A lot of people don’t understand the bible but quote it regularly; I hesitate to say most, but I don’t think I would be wrong. It is an ancient book written for ancient times and most of it was passed orally before it was ever written, including all four books about Jesus’ life. Even with all of the available knowledge regarding historical, cultural, and linguistic circumstances, we still have a very small picture into the life of someone like Jesus. So we idealize about the individual person in nearly every way, because we allow our brains to construct “the perfect” human. This is essentially what the ideal of Jesus epitomizes in Christianity, an individual that sacrifices everything for his community, even though he receives no recognition for it.

The buddha is very similar to eastern traditions. A lot of the knowledge passed from the Buddha was also passed down orally; but instead of the 70-100 years gap before Jesus’ teachings were written, the Buddha’s teaching were first written about 400 years after he died. This leaves a rather large margin for misinterpretation in the writings of both holy books. He was also a “perfected” human, though his path was different he achieved enlightenment and unison with the divine.

Most scholars accept that the Buddha lived and founded a monastic order and that he was a younger contemporary of Mahavira (the Jain teacher). But very few are hesitant to say much more than this, because of the convoluted theologically influences historical events. The same is true with Jesus, most scholars accept that he lived, died, and founded an order in the process. But scholars of both traditions believe that the traditional texts are not at all historically reliable.

Both the Buddha and Jesus led tremendous cultural revolutions that were anti-establishment; Jesus against rabbis and Jewish pharisees, and the Buddha against Hindu ascetics and Brahmins that constructed the caste system. Both taught about freedom that can’t be obtained externally and both were very misunderstood then, and now. And both were lost to time, never to be truly understood because of lack of reliable information. This has created a complete idealization of both figures, so much so that individuals consider them to be the gateways to the divine.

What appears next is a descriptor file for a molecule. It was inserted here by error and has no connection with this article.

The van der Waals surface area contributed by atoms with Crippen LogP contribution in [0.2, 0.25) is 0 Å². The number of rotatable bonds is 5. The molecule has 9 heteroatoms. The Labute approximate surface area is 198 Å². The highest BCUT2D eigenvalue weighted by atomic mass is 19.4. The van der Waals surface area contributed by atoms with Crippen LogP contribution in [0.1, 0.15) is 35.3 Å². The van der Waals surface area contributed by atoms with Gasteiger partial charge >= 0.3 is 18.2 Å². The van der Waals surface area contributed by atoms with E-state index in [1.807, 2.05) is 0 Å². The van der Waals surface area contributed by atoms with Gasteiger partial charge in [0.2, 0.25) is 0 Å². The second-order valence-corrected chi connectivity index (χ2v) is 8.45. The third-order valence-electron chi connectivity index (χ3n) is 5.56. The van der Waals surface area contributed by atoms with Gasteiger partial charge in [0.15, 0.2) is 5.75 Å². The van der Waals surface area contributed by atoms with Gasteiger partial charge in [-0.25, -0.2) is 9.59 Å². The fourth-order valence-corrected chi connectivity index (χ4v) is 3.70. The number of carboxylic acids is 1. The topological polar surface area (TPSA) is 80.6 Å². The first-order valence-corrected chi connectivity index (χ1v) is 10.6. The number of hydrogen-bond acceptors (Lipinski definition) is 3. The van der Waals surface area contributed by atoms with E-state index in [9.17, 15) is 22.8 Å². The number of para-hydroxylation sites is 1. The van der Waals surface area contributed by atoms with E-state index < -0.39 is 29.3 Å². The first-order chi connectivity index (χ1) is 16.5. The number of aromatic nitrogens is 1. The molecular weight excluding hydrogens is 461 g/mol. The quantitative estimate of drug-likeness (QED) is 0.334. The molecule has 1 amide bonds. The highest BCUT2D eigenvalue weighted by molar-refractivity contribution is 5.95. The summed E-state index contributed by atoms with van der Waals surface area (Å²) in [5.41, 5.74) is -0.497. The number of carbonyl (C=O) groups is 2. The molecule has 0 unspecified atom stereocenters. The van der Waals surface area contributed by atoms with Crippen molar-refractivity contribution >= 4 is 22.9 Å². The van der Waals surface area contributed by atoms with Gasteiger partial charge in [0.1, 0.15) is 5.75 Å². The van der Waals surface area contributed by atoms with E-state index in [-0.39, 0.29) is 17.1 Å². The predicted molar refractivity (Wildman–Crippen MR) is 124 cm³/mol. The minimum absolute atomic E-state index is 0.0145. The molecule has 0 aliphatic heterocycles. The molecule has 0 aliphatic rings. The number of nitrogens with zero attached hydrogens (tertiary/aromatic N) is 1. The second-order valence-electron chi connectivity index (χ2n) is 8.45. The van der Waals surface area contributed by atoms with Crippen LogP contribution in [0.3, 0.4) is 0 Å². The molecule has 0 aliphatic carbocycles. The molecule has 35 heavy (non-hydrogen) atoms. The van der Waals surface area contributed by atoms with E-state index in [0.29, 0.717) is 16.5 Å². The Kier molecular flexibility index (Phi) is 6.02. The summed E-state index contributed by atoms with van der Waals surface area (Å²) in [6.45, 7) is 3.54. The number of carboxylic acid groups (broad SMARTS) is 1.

Why am I writing about this? To exemplify a constructive process of the mind, called idealization. We do this with people we look up to, idolizing and making up idealistic personalities for them. Modern music, movies, acting, etc creates plenty of this. It is part of how we dream, we look up to the individuals we think of as the most successful, or the highest quality. Then we try to be more like them to improve our functioning within society.

We need to step away from these ideals and understood the people around us as humans, rather than idealizing about your favorite artist, a model whose body is unforgettable when photo shopped. Jesus and the Buddha were both humans. There really isn’t any evidence to show otherwise, so that is my position that I am sticking to, because instead of creating an impossible ideal to strive towards, now you have a concrete human that you can measure your own progress against.

Being anti-establishment is important; it’s what allows the establishment to grow and evolve to better fit the needs of the unfortunate underprivileged. Both leaders were completely anti-establishment, in my opinion. They were leading revolutions. Remember that the next time you go to church, or a temple. Jesus literally taught against established religion. I don’t remember Jesus ever going to church, nor the buddha building a temple where he wanted to meditate. The Buddha was enlightened under a tree! And both were focused on being and existence and you can tell because they didn’t write anything about themselves! They were busy teaching people how to stop thinking about how virtue can make you happy. So focus on being happy now, like these awesome dudes!

 

Temples in Mysore

Patanjali Statue from the Jois Shala

Another photoblog. For those of who actually like my writing, I have published a lengthy article on the tenets of Maya, or reality.

palace_sculpture
palace_sculpture
hanuman_statue
hanuman_statue
Hanuman_Rama
Hanuman_Rama
Shiva_Temple
Shiva_Temple
Lakshmi
Lakshmi
Temple_Sculptures
Temple_Sculptures
Shiva_Family
Shiva_Family
Krishna_depiction_children_school
Krishna_depiction_children_school

IMG_8674

vishnu_temple
vishnu_temple

IMG_8785 IMG_8801

small_temple
small_temple
Patanjali Statue from the Jois Shala
Patanjali Statue from the Jois Shala
ganesha_temple
ganesha_temple
wall_panel_Shiva_temple
Vishnu_wall_panel_Shiva_temple
Mysore Temple Loudspeakers
Mysore Temple Loudspeakers
Temple in Mysore
Temple in Mysore
Garuda
Garuda

The Buddha

Buddha_mountain

buddha_w_tree

 Siddhartha Gautama